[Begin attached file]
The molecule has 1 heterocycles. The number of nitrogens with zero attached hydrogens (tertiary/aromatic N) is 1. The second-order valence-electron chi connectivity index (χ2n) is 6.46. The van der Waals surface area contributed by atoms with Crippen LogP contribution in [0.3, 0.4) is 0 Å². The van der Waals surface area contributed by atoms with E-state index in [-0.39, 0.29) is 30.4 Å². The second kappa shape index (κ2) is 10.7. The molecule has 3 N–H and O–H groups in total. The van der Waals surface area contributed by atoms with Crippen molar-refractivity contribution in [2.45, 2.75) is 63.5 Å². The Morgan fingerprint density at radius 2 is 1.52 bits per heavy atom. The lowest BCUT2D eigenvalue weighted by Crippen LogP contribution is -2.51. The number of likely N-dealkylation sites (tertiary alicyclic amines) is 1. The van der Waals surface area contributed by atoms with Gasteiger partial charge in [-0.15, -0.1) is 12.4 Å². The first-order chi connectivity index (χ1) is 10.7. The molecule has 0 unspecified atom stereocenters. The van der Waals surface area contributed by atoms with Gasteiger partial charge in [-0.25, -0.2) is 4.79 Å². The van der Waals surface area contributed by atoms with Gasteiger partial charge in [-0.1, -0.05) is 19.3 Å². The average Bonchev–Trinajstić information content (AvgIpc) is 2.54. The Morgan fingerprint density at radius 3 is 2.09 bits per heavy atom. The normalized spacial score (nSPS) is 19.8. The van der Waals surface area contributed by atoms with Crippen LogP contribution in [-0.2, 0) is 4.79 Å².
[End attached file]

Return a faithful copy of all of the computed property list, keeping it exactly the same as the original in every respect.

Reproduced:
The molecule has 1 heterocycles. The number of nitrogens with zero attached hydrogens (tertiary/aromatic N) is 1. The second-order valence-electron chi connectivity index (χ2n) is 6.46. The van der Waals surface area contributed by atoms with Crippen LogP contribution in [0.3, 0.4) is 0 Å². The van der Waals surface area contributed by atoms with E-state index in [-0.39, 0.29) is 30.4 Å². The second kappa shape index (κ2) is 10.7. The molecule has 3 N–H and O–H groups in total. The van der Waals surface area contributed by atoms with Crippen molar-refractivity contribution in [2.45, 2.75) is 63.5 Å². The Morgan fingerprint density at radius 2 is 1.52 bits per heavy atom. The lowest BCUT2D eigenvalue weighted by Crippen LogP contribution is -2.51. The number of likely N-dealkylation sites (tertiary alicyclic amines) is 1. The van der Waals surface area contributed by atoms with Gasteiger partial charge in [-0.15, -0.1) is 12.4 Å². The first-order chi connectivity index (χ1) is 10.7. The molecule has 0 unspecified atom stereocenters. The van der Waals surface area contributed by atoms with Gasteiger partial charge in [-0.25, -0.2) is 4.79 Å². The van der Waals surface area contributed by atoms with Gasteiger partial charge in [-0.1, -0.05) is 19.3 Å². The average Bonchev–Trinajstić information content (AvgIpc) is 2.54. The Morgan fingerprint density at radius 3 is 2.09 bits per heavy atom. The normalized spacial score (nSPS) is 19.8. The van der Waals surface area contributed by atoms with Crippen LogP contribution in [-0.2, 0) is 4.79 Å².